Objective: To describe the occurrence of "health realists", "health pessimists" and "health optimists" in a non-patient population by identifying cases of concordance and discordance between doctor-evaluated health and self-evaluated health and to describe the distribution of selected life-style-related physiological risk factors among these health-groups.
Design: Comparative study.
Setting: Primary health care.
Subjects: 456 middle-aged persons registered with a general practitioner (GP) were after a general health screening invited to a health discussion. Prior to the health screening the participants had assigned their health status to one of five categories ranging from "very poor" to "excellent". After the health discussion the GP rated the participants' general health status on a visual analogue scale. On basis of this information patients were classified as "health realists", "health optimists" and "health pessimists".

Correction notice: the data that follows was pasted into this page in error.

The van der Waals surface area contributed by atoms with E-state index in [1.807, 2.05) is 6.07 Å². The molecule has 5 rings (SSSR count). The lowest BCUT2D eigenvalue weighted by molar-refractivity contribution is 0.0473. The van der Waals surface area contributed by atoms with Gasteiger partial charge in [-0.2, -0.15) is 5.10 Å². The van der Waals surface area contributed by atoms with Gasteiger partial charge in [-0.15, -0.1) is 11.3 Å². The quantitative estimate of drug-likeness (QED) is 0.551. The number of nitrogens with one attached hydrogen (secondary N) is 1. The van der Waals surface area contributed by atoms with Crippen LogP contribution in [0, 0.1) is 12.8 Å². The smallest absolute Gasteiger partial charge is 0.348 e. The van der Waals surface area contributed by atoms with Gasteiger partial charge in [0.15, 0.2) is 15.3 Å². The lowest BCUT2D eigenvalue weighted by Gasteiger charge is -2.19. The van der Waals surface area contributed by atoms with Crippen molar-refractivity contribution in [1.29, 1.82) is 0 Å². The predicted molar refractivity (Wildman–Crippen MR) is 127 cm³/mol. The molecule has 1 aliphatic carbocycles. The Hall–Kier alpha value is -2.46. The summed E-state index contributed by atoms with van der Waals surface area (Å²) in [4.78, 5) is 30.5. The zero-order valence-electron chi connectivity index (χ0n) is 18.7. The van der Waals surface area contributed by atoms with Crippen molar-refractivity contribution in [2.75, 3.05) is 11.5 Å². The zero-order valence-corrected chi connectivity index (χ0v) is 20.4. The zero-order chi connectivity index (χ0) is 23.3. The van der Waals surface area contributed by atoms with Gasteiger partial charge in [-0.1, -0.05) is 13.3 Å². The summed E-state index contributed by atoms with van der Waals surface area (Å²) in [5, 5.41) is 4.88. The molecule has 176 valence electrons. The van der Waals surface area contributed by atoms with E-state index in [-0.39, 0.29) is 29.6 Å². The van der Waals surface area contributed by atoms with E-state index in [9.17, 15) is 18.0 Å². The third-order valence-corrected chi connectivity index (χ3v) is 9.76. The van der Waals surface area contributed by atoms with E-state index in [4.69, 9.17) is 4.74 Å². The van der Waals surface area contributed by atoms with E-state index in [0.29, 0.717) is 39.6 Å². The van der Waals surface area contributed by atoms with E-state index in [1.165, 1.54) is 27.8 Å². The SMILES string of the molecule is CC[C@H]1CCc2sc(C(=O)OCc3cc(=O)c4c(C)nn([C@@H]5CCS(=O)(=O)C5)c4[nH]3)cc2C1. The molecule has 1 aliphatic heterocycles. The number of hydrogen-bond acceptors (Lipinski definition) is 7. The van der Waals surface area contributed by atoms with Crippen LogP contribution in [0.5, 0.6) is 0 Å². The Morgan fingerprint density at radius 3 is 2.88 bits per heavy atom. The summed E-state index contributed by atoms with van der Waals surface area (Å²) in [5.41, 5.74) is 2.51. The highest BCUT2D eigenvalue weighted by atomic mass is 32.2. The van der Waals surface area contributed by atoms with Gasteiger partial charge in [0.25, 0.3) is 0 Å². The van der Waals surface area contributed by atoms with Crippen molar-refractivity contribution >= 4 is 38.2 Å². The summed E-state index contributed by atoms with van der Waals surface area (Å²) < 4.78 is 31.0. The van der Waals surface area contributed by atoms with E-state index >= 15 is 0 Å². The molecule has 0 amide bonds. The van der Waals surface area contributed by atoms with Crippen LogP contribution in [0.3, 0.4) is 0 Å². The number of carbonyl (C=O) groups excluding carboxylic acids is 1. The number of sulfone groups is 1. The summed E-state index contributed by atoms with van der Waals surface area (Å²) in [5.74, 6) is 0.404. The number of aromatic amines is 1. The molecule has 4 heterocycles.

Results: 54% of the participants could be classified as "good-health realists", 14% as "poor-health realists", 22% as "health optimists", and 10% as "health pessimists". "Poor-health realists" had the greatest accumulation of risk factors, followed by "health optimists", "health pessimists" and "good-health realists". Among the "health pessimists" there was a significantly higher risk score of future cardiovascular disease and poor physical endurance compared with the "good-health realists".
Conclusion: Discordance between doctor-evaluated health and self-evaluated health was found in 32% of the cases studied. "Health pessimists" had more risk factors than "good-health realists" even though the GPs had rated their general health status as good in both cases.